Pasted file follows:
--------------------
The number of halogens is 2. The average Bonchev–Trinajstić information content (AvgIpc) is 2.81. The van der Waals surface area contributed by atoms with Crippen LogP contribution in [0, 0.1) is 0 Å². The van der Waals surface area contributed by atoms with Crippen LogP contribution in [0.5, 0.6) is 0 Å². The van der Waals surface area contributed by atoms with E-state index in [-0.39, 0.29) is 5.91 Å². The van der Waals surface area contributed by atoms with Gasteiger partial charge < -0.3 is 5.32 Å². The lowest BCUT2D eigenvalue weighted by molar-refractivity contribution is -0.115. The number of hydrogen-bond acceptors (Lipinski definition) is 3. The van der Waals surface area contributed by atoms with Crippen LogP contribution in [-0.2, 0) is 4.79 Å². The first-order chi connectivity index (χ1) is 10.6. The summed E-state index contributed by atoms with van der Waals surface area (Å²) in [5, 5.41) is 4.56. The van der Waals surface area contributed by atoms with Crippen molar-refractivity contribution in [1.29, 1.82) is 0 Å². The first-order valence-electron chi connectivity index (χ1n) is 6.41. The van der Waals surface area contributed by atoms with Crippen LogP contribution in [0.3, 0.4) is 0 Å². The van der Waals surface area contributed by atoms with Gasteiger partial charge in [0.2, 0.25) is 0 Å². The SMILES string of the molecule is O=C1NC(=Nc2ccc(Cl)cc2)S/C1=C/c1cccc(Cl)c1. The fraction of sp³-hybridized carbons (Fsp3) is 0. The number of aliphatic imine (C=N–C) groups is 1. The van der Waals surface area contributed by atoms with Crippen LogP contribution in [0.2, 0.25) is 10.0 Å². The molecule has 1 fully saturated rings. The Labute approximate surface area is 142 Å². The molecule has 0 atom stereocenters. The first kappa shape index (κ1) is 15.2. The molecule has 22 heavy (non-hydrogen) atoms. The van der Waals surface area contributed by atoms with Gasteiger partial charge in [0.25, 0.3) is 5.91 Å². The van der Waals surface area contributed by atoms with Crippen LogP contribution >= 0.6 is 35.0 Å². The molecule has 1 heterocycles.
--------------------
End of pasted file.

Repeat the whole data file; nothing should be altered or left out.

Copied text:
The number of halogens is 2. The average Bonchev–Trinajstić information content (AvgIpc) is 2.81. The van der Waals surface area contributed by atoms with Crippen LogP contribution in [0, 0.1) is 0 Å². The van der Waals surface area contributed by atoms with Crippen LogP contribution in [0.5, 0.6) is 0 Å². The van der Waals surface area contributed by atoms with E-state index in [-0.39, 0.29) is 5.91 Å². The van der Waals surface area contributed by atoms with Gasteiger partial charge < -0.3 is 5.32 Å². The lowest BCUT2D eigenvalue weighted by molar-refractivity contribution is -0.115. The number of hydrogen-bond acceptors (Lipinski definition) is 3. The van der Waals surface area contributed by atoms with Crippen LogP contribution in [-0.2, 0) is 4.79 Å². The first-order chi connectivity index (χ1) is 10.6. The summed E-state index contributed by atoms with van der Waals surface area (Å²) in [5, 5.41) is 4.56. The van der Waals surface area contributed by atoms with Crippen molar-refractivity contribution in [1.29, 1.82) is 0 Å². The first-order valence-electron chi connectivity index (χ1n) is 6.41. The van der Waals surface area contributed by atoms with Crippen LogP contribution in [0.3, 0.4) is 0 Å². The van der Waals surface area contributed by atoms with Gasteiger partial charge in [0.2, 0.25) is 0 Å². The SMILES string of the molecule is O=C1NC(=Nc2ccc(Cl)cc2)S/C1=C/c1cccc(Cl)c1. The fraction of sp³-hybridized carbons (Fsp3) is 0. The number of aliphatic imine (C=N–C) groups is 1. The van der Waals surface area contributed by atoms with Crippen LogP contribution in [0.2, 0.25) is 10.0 Å². The molecule has 1 fully saturated rings. The Labute approximate surface area is 142 Å². The molecule has 0 atom stereocenters. The first kappa shape index (κ1) is 15.2. The molecule has 22 heavy (non-hydrogen) atoms. The van der Waals surface area contributed by atoms with Gasteiger partial charge in [0.25, 0.3) is 5.91 Å². The van der Waals surface area contributed by atoms with Crippen LogP contribution >= 0.6 is 35.0 Å². The molecule has 1 heterocycles.